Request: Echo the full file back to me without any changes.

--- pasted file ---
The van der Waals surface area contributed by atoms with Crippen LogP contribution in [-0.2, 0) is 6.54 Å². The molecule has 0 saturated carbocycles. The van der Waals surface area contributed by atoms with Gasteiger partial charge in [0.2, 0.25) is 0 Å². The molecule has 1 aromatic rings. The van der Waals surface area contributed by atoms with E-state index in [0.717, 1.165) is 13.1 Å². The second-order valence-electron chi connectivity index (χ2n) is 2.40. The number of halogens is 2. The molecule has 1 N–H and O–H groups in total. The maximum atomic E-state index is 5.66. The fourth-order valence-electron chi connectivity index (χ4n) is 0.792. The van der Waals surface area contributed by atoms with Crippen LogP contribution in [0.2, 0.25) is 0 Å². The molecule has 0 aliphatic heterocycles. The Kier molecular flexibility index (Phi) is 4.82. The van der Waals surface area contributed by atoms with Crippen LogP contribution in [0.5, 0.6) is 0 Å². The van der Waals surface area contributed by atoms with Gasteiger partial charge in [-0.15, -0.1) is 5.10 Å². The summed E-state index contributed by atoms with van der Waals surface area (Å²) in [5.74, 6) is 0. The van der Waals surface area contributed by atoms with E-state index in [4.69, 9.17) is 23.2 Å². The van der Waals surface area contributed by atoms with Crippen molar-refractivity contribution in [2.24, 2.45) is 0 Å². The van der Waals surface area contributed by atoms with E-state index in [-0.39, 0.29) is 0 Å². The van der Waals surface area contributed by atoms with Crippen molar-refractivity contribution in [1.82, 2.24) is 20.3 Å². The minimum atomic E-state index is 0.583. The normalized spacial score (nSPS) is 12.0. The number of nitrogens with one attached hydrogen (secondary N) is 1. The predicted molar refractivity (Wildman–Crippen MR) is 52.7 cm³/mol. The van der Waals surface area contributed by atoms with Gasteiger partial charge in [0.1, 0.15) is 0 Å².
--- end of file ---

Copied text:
The van der Waals surface area contributed by atoms with Crippen LogP contribution in [-0.2, 0) is 6.54 Å². The molecule has 0 saturated carbocycles. The van der Waals surface area contributed by atoms with Gasteiger partial charge in [0.2, 0.25) is 0 Å². The molecule has 1 aromatic rings. The van der Waals surface area contributed by atoms with E-state index in [0.717, 1.165) is 13.1 Å². The second-order valence-electron chi connectivity index (χ2n) is 2.40. The number of halogens is 2. The molecule has 1 N–H and O–H groups in total. The maximum atomic E-state index is 5.66. The fourth-order valence-electron chi connectivity index (χ4n) is 0.792. The van der Waals surface area contributed by atoms with Crippen LogP contribution in [0.2, 0.25) is 0 Å². The molecule has 0 aliphatic heterocycles. The Kier molecular flexibility index (Phi) is 4.82. The van der Waals surface area contributed by atoms with Crippen LogP contribution in [0.5, 0.6) is 0 Å². The van der Waals surface area contributed by atoms with Gasteiger partial charge in [-0.15, -0.1) is 5.10 Å². The summed E-state index contributed by atoms with van der Waals surface area (Å²) in [5.74, 6) is 0. The van der Waals surface area contributed by atoms with E-state index in [4.69, 9.17) is 23.2 Å². The van der Waals surface area contributed by atoms with Crippen molar-refractivity contribution in [2.24, 2.45) is 0 Å². The van der Waals surface area contributed by atoms with E-state index in [-0.39, 0.29) is 0 Å². The van der Waals surface area contributed by atoms with Crippen molar-refractivity contribution in [1.82, 2.24) is 20.3 Å². The minimum atomic E-state index is 0.583. The normalized spacial score (nSPS) is 12.0. The number of nitrogens with one attached hydrogen (secondary N) is 1. The predicted molar refractivity (Wildman–Crippen MR) is 52.7 cm³/mol. The van der Waals surface area contributed by atoms with Gasteiger partial charge in [0.1, 0.15) is 0 Å².